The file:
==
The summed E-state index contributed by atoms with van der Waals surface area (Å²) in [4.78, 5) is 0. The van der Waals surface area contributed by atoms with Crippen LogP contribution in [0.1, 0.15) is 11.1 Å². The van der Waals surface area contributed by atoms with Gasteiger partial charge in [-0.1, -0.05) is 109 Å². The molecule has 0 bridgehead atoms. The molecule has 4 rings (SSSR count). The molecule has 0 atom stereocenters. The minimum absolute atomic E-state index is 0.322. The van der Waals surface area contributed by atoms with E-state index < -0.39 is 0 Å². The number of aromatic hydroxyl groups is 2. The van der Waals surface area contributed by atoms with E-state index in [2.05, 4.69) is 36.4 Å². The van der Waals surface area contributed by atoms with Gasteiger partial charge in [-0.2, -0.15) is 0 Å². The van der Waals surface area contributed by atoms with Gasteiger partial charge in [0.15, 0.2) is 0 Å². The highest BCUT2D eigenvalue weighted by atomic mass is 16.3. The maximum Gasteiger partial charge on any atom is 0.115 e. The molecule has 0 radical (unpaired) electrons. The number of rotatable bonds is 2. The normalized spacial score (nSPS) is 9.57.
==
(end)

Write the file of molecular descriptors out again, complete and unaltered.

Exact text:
The summed E-state index contributed by atoms with van der Waals surface area (Å²) in [4.78, 5) is 0. The van der Waals surface area contributed by atoms with Crippen LogP contribution in [0.1, 0.15) is 11.1 Å². The van der Waals surface area contributed by atoms with Gasteiger partial charge in [-0.1, -0.05) is 109 Å². The molecule has 0 bridgehead atoms. The molecule has 4 rings (SSSR count). The molecule has 0 atom stereocenters. The minimum absolute atomic E-state index is 0.322. The van der Waals surface area contributed by atoms with E-state index < -0.39 is 0 Å². The number of aromatic hydroxyl groups is 2. The van der Waals surface area contributed by atoms with E-state index in [2.05, 4.69) is 36.4 Å². The van der Waals surface area contributed by atoms with Gasteiger partial charge in [-0.2, -0.15) is 0 Å². The van der Waals surface area contributed by atoms with Gasteiger partial charge in [0.15, 0.2) is 0 Å². The highest BCUT2D eigenvalue weighted by atomic mass is 16.3. The maximum Gasteiger partial charge on any atom is 0.115 e. The molecule has 0 radical (unpaired) electrons. The number of rotatable bonds is 2. The normalized spacial score (nSPS) is 9.57.